Sunday, April 26, 2015

Today in History for April 26, 2015

Confederate General Joseph E. Johnston
April 26, 1607 - The British established an American colony at Cape Henry, Va. It was the first permanent English establishment in the Western Hemisphere.

April 26, 1711 - David Hume was born in Edinburgh, Scotland. His essay "Idea of a Perfect Commonwealth" greatly affected the ideas of the drafters of the American federal Constitution.

April 26, 1819 - The first Odd Fellows lodge in the U.S. was established in Baltimore, Md.

April 26, 1865 – During the Civil War, Confederate General Joseph E. Johnston surrendered his army, the Army of Tennessee, to General William Tecumseh Sherman at the Bennett Place near Durham, North Carolina. Also the date of Confederate Memorial Day for two states.

April 26, 1865 - John Wilkes Booth. 26, was shot and killed when Union soldiers tracked him down to a Virginia farm 12 days after he assassinated President Abraham Lincoln.

April 26, 1900 – Pro Baseball Hall of Fame outfielder Hack Wilson was born in Ellwood City, Pa. He would go on to play for the New York Giants, the Chicago Cubs, the Brooklyn Dodgers and the Philadelphia Phillies. He was inducted into the Hall of Fame in 1979.

April 26, 1912 - Hugh Bradley of the Boston Red Sox hit the first home run in Fenway Park.

April 26, 1914 – Pulitzer Prize-winning novelist Bernard Malamud was born in Brooklyn, N.Y. He is best known for his classic 1952 baseball novel, “The Natural.”

April 26, 1915 – The P.D. Bowles Chapter of the United Daughters of the Confederacy held a Confederate Memorial Day ceremony at the Evergreen Cemetery in Evergreen, Ala. It was the first ceremony of its type in Evergreen and an estimated crowd of more than 500 attended. Mrs. E.C. Page, president of the UDC Chapter, was the master of ceremonies, and Dr. J.G. Dickinson, pastor of the Baptist Church, delivered the memorial address.

April 26, 1917 – Major League Baseball pitcher Virgil Trucks was born in Birmingham, Ala. He would go on to play for the Detroit Tigers, the St. Louis Browns, the Chicago White Sox, the Kansas City Athletics and the New York Yankees.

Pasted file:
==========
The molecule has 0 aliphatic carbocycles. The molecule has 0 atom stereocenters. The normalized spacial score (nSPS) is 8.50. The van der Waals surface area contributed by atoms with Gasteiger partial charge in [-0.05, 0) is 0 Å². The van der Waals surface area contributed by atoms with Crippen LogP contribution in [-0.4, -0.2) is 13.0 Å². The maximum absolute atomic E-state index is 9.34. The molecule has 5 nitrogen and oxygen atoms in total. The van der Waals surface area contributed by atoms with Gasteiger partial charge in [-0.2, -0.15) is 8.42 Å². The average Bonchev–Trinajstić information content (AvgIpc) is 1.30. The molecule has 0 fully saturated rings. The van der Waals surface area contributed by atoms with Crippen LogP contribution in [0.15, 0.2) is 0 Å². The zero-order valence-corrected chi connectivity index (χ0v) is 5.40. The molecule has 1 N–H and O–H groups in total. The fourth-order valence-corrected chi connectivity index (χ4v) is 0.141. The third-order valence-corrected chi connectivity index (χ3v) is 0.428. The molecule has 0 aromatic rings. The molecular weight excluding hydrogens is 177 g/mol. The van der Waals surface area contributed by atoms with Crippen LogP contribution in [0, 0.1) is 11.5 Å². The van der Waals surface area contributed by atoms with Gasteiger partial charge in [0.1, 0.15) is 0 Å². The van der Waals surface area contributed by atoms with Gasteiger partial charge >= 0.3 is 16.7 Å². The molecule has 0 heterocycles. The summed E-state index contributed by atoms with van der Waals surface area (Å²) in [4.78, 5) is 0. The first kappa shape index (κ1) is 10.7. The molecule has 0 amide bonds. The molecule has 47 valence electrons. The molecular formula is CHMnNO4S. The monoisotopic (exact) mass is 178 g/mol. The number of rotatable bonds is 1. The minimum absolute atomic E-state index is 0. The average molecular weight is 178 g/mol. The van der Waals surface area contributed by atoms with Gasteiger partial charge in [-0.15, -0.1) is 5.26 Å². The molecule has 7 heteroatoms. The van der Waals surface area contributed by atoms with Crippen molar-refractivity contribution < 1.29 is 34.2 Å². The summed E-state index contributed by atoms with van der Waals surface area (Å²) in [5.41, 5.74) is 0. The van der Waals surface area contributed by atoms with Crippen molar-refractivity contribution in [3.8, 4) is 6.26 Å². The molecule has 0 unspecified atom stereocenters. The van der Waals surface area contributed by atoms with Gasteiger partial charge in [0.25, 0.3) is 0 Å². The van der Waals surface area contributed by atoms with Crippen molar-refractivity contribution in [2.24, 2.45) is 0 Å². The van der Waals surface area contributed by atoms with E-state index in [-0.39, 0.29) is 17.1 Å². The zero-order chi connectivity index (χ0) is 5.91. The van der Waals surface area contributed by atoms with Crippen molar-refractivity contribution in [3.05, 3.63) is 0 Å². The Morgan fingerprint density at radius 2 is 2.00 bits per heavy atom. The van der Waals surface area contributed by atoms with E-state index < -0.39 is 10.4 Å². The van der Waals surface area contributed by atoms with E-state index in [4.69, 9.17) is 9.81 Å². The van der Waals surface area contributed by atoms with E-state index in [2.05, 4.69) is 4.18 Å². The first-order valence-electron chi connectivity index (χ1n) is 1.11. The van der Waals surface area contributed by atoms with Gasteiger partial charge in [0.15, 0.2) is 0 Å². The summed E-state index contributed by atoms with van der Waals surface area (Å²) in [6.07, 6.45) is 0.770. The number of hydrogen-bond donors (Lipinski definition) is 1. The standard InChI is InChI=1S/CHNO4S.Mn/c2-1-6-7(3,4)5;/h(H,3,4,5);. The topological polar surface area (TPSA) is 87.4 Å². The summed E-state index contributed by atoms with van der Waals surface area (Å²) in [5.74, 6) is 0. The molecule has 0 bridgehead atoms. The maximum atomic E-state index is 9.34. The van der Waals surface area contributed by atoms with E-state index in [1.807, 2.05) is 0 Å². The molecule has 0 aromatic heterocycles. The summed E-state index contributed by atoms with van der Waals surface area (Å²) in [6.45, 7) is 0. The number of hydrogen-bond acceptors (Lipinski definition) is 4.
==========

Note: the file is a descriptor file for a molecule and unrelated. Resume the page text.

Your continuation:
April 26, 1921 - Weather broadcasts were heard for the first time on radio in St. Louis, Mo.

April 26, 1931 - New York Yankee Lou Gehrig hit a home run but was called out for passing a runner.

April 26, 1933 – The Gestapo, the official secret police force of Nazi Germany, was established.

April 26, 1941 - An organ was played at a baseball stadium for the first time in Chicago, Ill.

April 26, 1946 – American miner, explorer and park ranger James Larkin White passed away at the age of 63 in Carlsbad, N.M. He is best remembered as the discoverer, early promoter and explorer of what is known today as Carlsbad Caverns in Carlsbad Caverns National Park, New Mexico.

April 26, 1948 - A 750-pound calf owned by James Norris was judged Grand Champion during the Evergreen Jaycees’ Second Annual Fat Calf Show in Evergreen, Ala.

April 26, 1951 – Army Sgt. Paul R. Goodson of Escambia County, Ala. was killed in action in Korea.

April 26, 1954 – English mountaineer and explorer Alan Hinkes was born in Northallerton in North Yorkshire. Hinkes was the first British mountaineer to have claimed all 14 mountains with elevations greater than 8000 metres, the so-called Eight-thousanders.

April 26, 1966 - Alabama author Natasha Trethewey was born in Gulfport, Miss.

April 26, 1973 – The Old Monroe County Courthouse in Monroeville, Ala. was added to National Register of Historic Places.

April 26, 1973 – The Boll Weevil Monument in Enterprise, Ala. was added to the National Register of Historic Places.

April 26, 1988 - Deatrich Wendell Wise of Evergreen, a senior at Jackson State University in Jackson, Miss., was selected seventh in the ninth round of the NFL Draft by the Seattle Seahawks.

April 26, 1995 - Coors Field officially opened in Denver, Colo. The Rockies beat the New York Mets, 11-9, in 14 innings.

April 26, 2007 – Major League Baseball’s Will Clark was inducted into the Bay Area Sports Hall of Fame.

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